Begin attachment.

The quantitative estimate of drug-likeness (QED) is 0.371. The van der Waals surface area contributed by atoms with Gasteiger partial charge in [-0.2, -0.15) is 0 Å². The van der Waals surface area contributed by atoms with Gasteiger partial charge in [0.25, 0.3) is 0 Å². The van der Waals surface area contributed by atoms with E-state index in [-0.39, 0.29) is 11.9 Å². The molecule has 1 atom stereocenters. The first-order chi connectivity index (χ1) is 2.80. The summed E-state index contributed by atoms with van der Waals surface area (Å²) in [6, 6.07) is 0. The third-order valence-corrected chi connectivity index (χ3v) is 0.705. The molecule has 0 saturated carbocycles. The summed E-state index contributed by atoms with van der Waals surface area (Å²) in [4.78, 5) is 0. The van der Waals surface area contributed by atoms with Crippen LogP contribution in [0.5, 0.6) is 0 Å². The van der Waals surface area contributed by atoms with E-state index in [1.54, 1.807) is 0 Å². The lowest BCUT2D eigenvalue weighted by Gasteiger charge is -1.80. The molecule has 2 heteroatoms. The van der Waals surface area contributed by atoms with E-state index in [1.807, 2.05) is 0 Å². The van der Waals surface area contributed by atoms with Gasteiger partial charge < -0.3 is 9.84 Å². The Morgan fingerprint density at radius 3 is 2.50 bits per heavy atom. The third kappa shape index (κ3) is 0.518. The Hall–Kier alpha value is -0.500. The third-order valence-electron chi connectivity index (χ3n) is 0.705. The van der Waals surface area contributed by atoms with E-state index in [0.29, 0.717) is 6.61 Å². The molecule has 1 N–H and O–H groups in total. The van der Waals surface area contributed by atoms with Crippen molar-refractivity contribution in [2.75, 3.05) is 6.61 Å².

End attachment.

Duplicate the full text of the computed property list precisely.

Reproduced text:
The quantitative estimate of drug-likeness (QED) is 0.371. The van der Waals surface area contributed by atoms with Gasteiger partial charge in [-0.2, -0.15) is 0 Å². The van der Waals surface area contributed by atoms with Gasteiger partial charge in [0.25, 0.3) is 0 Å². The van der Waals surface area contributed by atoms with E-state index in [-0.39, 0.29) is 11.9 Å². The molecule has 1 atom stereocenters. The first-order chi connectivity index (χ1) is 2.80. The summed E-state index contributed by atoms with van der Waals surface area (Å²) in [6, 6.07) is 0. The third-order valence-corrected chi connectivity index (χ3v) is 0.705. The molecule has 0 saturated carbocycles. The summed E-state index contributed by atoms with van der Waals surface area (Å²) in [4.78, 5) is 0. The van der Waals surface area contributed by atoms with Crippen LogP contribution in [0.5, 0.6) is 0 Å². The van der Waals surface area contributed by atoms with E-state index in [1.54, 1.807) is 0 Å². The lowest BCUT2D eigenvalue weighted by Gasteiger charge is -1.80. The molecule has 2 heteroatoms. The van der Waals surface area contributed by atoms with E-state index in [1.807, 2.05) is 0 Å². The van der Waals surface area contributed by atoms with Gasteiger partial charge < -0.3 is 9.84 Å². The Morgan fingerprint density at radius 3 is 2.50 bits per heavy atom. The third kappa shape index (κ3) is 0.518. The Hall–Kier alpha value is -0.500. The third-order valence-electron chi connectivity index (χ3n) is 0.705. The van der Waals surface area contributed by atoms with E-state index in [0.29, 0.717) is 6.61 Å². The molecule has 1 N–H and O–H groups in total. The van der Waals surface area contributed by atoms with Crippen molar-refractivity contribution in [2.75, 3.05) is 6.61 Å².